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Remembering the Biggest Dining Surprises of 2014

Big name chefs and big shutter news.

Pizzeria Mozza
Pizzeria Mozza
Photo: Mike Newton

As is the tradition at Eater, our closeout of the year is a survey of friends, industry types, and bloggers. We've already covered the 2014's restaurant standbys and top newcomers, seen the year summed up in one word and discussed the best dining neighborhoods. Now, we're talking about year's biggest dining surprises.

Q: What was the biggest dining surprise of 2014?

Amy T. Granite, food writer, DiscoverSD: A tie between announcements that Pizzeria Mozza will close and a restaurant by Rick Bayless is slated for La Jolla.

Michael Gardiner, restaurant critic, San Diego CityBeat: The influx of big name restaurants and big name talent to San Diego. Richard Blais moves to town and opens a restaurant. Chad White gets a place of his own. And it’s continuing in 2015 with Javier Plascenscia set to open a Little Italy eatery, Bracero, and Rick Bayless coming into town too.

Erin Jackson, city editor, DiningOut San Diego: Pizzeria Mozza's inability to find an audience at The Headquarters, which could serve as a cautionary tale for how not to design, promote, and staff a Los Angeles-based business in San Diego.

Michele Parente, dining and lifestyle reporter, Union-Tribune: Mozza closing. Yes, The Headquarters can feel like a mall in Anytown, USA, but Nancy Freakin’ Silverton can’t make it in San Diego? Conjecture, of course, but I blame them (bad service and miserly attitude out of the gate) and us (why so many haters, just because it’s from LA?). And where was Mario Batali? He’s a partner but just his name clearly isn’t enough to draw people in. A little face-time would have gone a long way.

Marcie Rothman, FoodBuzzSD: That Brian Malarkey will have another restaurant in this town, when Gabardine still sits vacant. Why?

Darlene Horn, city editor, Zagat San Diego: Happily, the explosion of gourmet doughnut shops like Donut Panic, Nomad Donuts and StreetCar Merchants.

Omar Passons, eat.drink.give.go.: It was the number of restaurants who elevated their service experience. I'm always thrilled to find certified Cicerones to help with my craft beer needs. And I feel like restaurants are taking seriously the whole dining experience, not just the meal.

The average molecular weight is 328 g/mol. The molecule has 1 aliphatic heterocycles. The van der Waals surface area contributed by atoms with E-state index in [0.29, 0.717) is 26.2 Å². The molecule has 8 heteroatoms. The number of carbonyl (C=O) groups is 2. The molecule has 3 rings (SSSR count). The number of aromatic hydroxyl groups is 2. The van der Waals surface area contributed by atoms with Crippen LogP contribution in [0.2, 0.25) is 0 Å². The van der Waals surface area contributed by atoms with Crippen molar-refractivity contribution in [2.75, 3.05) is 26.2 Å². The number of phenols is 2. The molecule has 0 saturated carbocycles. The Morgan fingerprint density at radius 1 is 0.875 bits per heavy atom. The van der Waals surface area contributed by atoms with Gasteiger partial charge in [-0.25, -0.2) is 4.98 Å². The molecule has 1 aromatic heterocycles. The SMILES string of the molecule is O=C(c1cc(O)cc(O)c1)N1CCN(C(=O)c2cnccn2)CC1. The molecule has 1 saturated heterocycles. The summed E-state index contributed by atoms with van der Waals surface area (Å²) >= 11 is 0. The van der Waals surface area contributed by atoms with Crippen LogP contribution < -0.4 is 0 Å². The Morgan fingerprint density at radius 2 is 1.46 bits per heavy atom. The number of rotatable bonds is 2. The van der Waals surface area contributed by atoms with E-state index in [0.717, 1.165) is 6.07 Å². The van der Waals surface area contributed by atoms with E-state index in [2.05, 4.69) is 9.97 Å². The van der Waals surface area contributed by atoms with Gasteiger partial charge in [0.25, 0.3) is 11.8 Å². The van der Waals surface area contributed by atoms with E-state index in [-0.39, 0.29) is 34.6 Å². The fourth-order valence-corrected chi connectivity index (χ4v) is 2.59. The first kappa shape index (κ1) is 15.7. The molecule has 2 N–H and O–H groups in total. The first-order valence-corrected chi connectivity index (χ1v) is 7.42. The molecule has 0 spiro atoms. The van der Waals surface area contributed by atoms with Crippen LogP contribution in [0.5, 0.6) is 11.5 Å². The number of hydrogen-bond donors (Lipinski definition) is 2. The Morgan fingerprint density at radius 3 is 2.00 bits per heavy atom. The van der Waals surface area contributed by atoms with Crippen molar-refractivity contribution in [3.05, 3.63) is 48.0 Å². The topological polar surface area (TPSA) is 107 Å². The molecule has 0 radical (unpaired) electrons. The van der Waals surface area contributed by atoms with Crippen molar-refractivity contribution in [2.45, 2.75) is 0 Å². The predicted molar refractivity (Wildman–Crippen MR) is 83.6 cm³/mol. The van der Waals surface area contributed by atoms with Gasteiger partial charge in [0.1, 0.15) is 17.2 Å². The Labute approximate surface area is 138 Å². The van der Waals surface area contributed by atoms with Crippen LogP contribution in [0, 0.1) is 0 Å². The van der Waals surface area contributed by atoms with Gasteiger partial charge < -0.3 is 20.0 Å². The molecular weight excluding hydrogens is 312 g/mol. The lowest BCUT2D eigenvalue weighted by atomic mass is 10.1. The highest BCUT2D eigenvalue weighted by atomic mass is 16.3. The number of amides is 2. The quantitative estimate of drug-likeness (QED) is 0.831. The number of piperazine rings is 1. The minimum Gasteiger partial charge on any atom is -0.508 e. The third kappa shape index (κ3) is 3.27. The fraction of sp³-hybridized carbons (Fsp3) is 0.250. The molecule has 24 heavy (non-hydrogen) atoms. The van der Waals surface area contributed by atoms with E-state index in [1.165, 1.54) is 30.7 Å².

Caron Golden, San Diego Foodstuff: The explosion of dining opportunities in Oceanside that is hitting its stride with this year.

Troy Johnson, restaurant critic, San Diego Magazine: No. 1. That no one has yet to take over a failed fast food drive-thru and started serving quinoa and salmon and kale. First person to do a truly healthy fast food drive through will become bazillionaires. Just because we eat healthy doesn’t mean we aren’t terribly busy. No. 2. That sushi restaurants are still serving bluefin tuna. It’s like that uncle who still thinks global warming is some hippie shit Obama made up. No. 3. Mozza pulled out so quick. There were so many issues with that location. Thought they’d try harder.

Frank Sabatini Jr., restaurant critic, San Diego Community News Network, and contributing writer, Pacific San Diego Magazine: The beaver tacos and kangaroo sausage at S&M: Sausage and Meat.

Barbarella Fokos, contributor, San Diego Reader: I was pleasantly surprised by Chef Accursio’s elevated version of Italian food at Solare Ristorante. He takes the classics to another level, with dishes such as wild boar bolognese with roasted almonds and arugula, or deep green and nutty rich pistachio crème brûlée. On each of my many visits this year, there was yet another new item on the menu that both surprised and delighted.

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